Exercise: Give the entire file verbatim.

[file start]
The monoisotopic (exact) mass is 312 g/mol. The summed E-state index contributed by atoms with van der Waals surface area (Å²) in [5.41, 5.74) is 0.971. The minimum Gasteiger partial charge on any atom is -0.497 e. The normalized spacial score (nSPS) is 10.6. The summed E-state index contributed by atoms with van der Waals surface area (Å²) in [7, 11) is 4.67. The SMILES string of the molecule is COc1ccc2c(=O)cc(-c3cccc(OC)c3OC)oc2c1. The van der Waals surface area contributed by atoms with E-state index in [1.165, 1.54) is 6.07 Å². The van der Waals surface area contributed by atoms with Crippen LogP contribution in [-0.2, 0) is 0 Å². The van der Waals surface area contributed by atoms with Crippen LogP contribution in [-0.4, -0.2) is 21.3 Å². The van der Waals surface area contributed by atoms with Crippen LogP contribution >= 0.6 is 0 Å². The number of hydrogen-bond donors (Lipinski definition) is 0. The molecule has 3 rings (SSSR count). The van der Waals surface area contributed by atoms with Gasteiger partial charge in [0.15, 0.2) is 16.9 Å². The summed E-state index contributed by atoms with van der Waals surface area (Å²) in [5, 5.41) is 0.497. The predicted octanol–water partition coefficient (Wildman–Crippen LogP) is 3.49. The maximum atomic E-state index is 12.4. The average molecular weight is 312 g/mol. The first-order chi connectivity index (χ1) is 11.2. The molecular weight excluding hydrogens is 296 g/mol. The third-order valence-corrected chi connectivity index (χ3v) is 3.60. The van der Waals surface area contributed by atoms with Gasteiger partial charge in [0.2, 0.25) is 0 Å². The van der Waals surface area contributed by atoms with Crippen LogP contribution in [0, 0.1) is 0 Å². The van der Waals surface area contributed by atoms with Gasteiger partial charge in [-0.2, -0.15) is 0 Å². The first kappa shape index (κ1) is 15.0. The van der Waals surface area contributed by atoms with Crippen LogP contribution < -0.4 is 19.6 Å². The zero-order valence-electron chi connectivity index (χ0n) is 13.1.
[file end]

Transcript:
The monoisotopic (exact) mass is 312 g/mol. The summed E-state index contributed by atoms with van der Waals surface area (Å²) in [5.41, 5.74) is 0.971. The minimum Gasteiger partial charge on any atom is -0.497 e. The normalized spacial score (nSPS) is 10.6. The summed E-state index contributed by atoms with van der Waals surface area (Å²) in [7, 11) is 4.67. The SMILES string of the molecule is COc1ccc2c(=O)cc(-c3cccc(OC)c3OC)oc2c1. The van der Waals surface area contributed by atoms with E-state index in [1.165, 1.54) is 6.07 Å². The van der Waals surface area contributed by atoms with Crippen LogP contribution in [-0.2, 0) is 0 Å². The van der Waals surface area contributed by atoms with Crippen LogP contribution in [-0.4, -0.2) is 21.3 Å². The van der Waals surface area contributed by atoms with Crippen LogP contribution >= 0.6 is 0 Å². The number of hydrogen-bond donors (Lipinski definition) is 0. The molecule has 3 rings (SSSR count). The van der Waals surface area contributed by atoms with Gasteiger partial charge in [0.15, 0.2) is 16.9 Å². The summed E-state index contributed by atoms with van der Waals surface area (Å²) in [5, 5.41) is 0.497. The predicted octanol–water partition coefficient (Wildman–Crippen LogP) is 3.49. The maximum atomic E-state index is 12.4. The average molecular weight is 312 g/mol. The first-order chi connectivity index (χ1) is 11.2. The molecular weight excluding hydrogens is 296 g/mol. The third-order valence-corrected chi connectivity index (χ3v) is 3.60. The van der Waals surface area contributed by atoms with Gasteiger partial charge in [0.2, 0.25) is 0 Å². The van der Waals surface area contributed by atoms with Crippen LogP contribution in [0, 0.1) is 0 Å². The van der Waals surface area contributed by atoms with Gasteiger partial charge in [-0.2, -0.15) is 0 Å². The first kappa shape index (κ1) is 15.0. The van der Waals surface area contributed by atoms with Crippen LogP contribution < -0.4 is 19.6 Å². The zero-order valence-electron chi connectivity index (χ0n) is 13.1.